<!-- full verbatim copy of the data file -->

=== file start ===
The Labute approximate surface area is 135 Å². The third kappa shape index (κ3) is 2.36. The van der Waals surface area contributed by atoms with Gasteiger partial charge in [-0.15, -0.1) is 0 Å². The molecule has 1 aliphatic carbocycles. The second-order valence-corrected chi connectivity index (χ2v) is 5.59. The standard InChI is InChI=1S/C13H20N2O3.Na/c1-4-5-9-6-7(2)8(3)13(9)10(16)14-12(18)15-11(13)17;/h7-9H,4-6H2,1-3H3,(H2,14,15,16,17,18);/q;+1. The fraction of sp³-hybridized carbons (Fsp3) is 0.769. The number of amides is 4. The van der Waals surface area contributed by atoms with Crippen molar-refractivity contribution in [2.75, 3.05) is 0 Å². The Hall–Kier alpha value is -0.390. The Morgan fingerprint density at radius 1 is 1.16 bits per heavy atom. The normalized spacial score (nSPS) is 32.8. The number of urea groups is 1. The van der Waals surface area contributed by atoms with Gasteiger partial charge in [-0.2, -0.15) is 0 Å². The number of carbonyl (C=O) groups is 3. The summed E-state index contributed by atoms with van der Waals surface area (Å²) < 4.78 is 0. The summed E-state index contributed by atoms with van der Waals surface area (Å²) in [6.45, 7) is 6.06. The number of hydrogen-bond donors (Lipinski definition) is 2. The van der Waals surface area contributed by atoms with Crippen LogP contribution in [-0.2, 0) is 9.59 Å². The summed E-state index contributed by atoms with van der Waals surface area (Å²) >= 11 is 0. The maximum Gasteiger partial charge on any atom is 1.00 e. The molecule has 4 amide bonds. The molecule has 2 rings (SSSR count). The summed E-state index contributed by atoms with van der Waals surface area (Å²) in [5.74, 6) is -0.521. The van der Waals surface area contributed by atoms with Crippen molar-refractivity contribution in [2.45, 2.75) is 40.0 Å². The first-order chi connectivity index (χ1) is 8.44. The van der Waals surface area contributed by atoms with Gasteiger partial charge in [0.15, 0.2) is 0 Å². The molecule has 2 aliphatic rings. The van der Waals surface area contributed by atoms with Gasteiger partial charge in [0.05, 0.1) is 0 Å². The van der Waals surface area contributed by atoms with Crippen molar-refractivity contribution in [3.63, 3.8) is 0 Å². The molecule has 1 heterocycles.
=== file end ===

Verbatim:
The Labute approximate surface area is 135 Å². The third kappa shape index (κ3) is 2.36. The van der Waals surface area contributed by atoms with Gasteiger partial charge in [-0.15, -0.1) is 0 Å². The molecule has 1 aliphatic carbocycles. The second-order valence-corrected chi connectivity index (χ2v) is 5.59. The standard InChI is InChI=1S/C13H20N2O3.Na/c1-4-5-9-6-7(2)8(3)13(9)10(16)14-12(18)15-11(13)17;/h7-9H,4-6H2,1-3H3,(H2,14,15,16,17,18);/q;+1. The fraction of sp³-hybridized carbons (Fsp3) is 0.769. The number of amides is 4. The van der Waals surface area contributed by atoms with Crippen molar-refractivity contribution in [2.75, 3.05) is 0 Å². The Hall–Kier alpha value is -0.390. The Morgan fingerprint density at radius 1 is 1.16 bits per heavy atom. The normalized spacial score (nSPS) is 32.8. The number of urea groups is 1. The van der Waals surface area contributed by atoms with Gasteiger partial charge in [-0.2, -0.15) is 0 Å². The number of carbonyl (C=O) groups is 3. The summed E-state index contributed by atoms with van der Waals surface area (Å²) < 4.78 is 0. The summed E-state index contributed by atoms with van der Waals surface area (Å²) in [6.45, 7) is 6.06. The number of hydrogen-bond donors (Lipinski definition) is 2. The van der Waals surface area contributed by atoms with Crippen LogP contribution in [-0.2, 0) is 9.59 Å². The summed E-state index contributed by atoms with van der Waals surface area (Å²) >= 11 is 0. The maximum Gasteiger partial charge on any atom is 1.00 e. The molecule has 4 amide bonds. The molecule has 2 rings (SSSR count). The summed E-state index contributed by atoms with van der Waals surface area (Å²) in [5.74, 6) is -0.521. The van der Waals surface area contributed by atoms with Crippen molar-refractivity contribution in [2.45, 2.75) is 40.0 Å². The first-order chi connectivity index (χ1) is 8.44. The van der Waals surface area contributed by atoms with Gasteiger partial charge in [0.15, 0.2) is 0 Å². The molecule has 2 aliphatic rings. The van der Waals surface area contributed by atoms with Gasteiger partial charge in [0.05, 0.1) is 0 Å². The van der Waals surface area contributed by atoms with Crippen molar-refractivity contribution in [3.63, 3.8) is 0 Å². The molecule has 1 heterocycles.